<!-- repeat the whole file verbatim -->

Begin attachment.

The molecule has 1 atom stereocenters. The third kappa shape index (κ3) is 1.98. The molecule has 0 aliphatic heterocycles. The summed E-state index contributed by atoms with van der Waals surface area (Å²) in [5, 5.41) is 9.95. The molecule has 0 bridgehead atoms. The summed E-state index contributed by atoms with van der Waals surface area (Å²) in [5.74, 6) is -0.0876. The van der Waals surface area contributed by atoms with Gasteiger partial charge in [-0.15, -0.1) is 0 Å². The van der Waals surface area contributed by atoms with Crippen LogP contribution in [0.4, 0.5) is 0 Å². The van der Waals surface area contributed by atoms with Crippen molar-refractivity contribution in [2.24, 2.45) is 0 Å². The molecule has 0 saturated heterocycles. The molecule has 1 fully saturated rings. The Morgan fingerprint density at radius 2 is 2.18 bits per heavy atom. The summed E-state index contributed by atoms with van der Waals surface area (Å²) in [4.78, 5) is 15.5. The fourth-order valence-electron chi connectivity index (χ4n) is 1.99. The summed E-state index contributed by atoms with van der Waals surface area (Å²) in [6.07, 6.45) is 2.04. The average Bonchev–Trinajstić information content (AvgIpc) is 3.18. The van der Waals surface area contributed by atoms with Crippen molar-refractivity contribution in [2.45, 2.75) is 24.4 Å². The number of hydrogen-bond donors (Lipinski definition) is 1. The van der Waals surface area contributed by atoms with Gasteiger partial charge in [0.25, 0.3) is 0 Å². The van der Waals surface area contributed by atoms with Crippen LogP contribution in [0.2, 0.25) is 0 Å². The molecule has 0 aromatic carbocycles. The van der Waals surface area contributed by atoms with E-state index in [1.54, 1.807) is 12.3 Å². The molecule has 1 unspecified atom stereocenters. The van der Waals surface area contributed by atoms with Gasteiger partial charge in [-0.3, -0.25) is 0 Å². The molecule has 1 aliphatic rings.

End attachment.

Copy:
The molecule has 1 atom stereocenters. The third kappa shape index (κ3) is 1.98. The molecule has 0 aliphatic heterocycles. The summed E-state index contributed by atoms with van der Waals surface area (Å²) in [5, 5.41) is 9.95. The molecule has 0 bridgehead atoms. The summed E-state index contributed by atoms with van der Waals surface area (Å²) in [5.74, 6) is -0.0876. The van der Waals surface area contributed by atoms with Gasteiger partial charge in [-0.15, -0.1) is 0 Å². The van der Waals surface area contributed by atoms with Crippen LogP contribution in [0.4, 0.5) is 0 Å². The van der Waals surface area contributed by atoms with Crippen molar-refractivity contribution in [2.24, 2.45) is 0 Å². The molecule has 0 saturated heterocycles. The molecule has 1 fully saturated rings. The Morgan fingerprint density at radius 2 is 2.18 bits per heavy atom. The summed E-state index contributed by atoms with van der Waals surface area (Å²) in [4.78, 5) is 15.5. The fourth-order valence-electron chi connectivity index (χ4n) is 1.99. The summed E-state index contributed by atoms with van der Waals surface area (Å²) in [6.07, 6.45) is 2.04. The average Bonchev–Trinajstić information content (AvgIpc) is 3.18. The van der Waals surface area contributed by atoms with Crippen molar-refractivity contribution in [2.45, 2.75) is 24.4 Å². The number of hydrogen-bond donors (Lipinski definition) is 1. The van der Waals surface area contributed by atoms with Gasteiger partial charge in [0.25, 0.3) is 0 Å². The van der Waals surface area contributed by atoms with Crippen LogP contribution in [0.2, 0.25) is 0 Å². The molecule has 0 aromatic carbocycles. The van der Waals surface area contributed by atoms with E-state index in [1.54, 1.807) is 12.3 Å². The molecule has 1 unspecified atom stereocenters. The van der Waals surface area contributed by atoms with Gasteiger partial charge in [-0.3, -0.25) is 0 Å². The molecule has 1 aliphatic rings.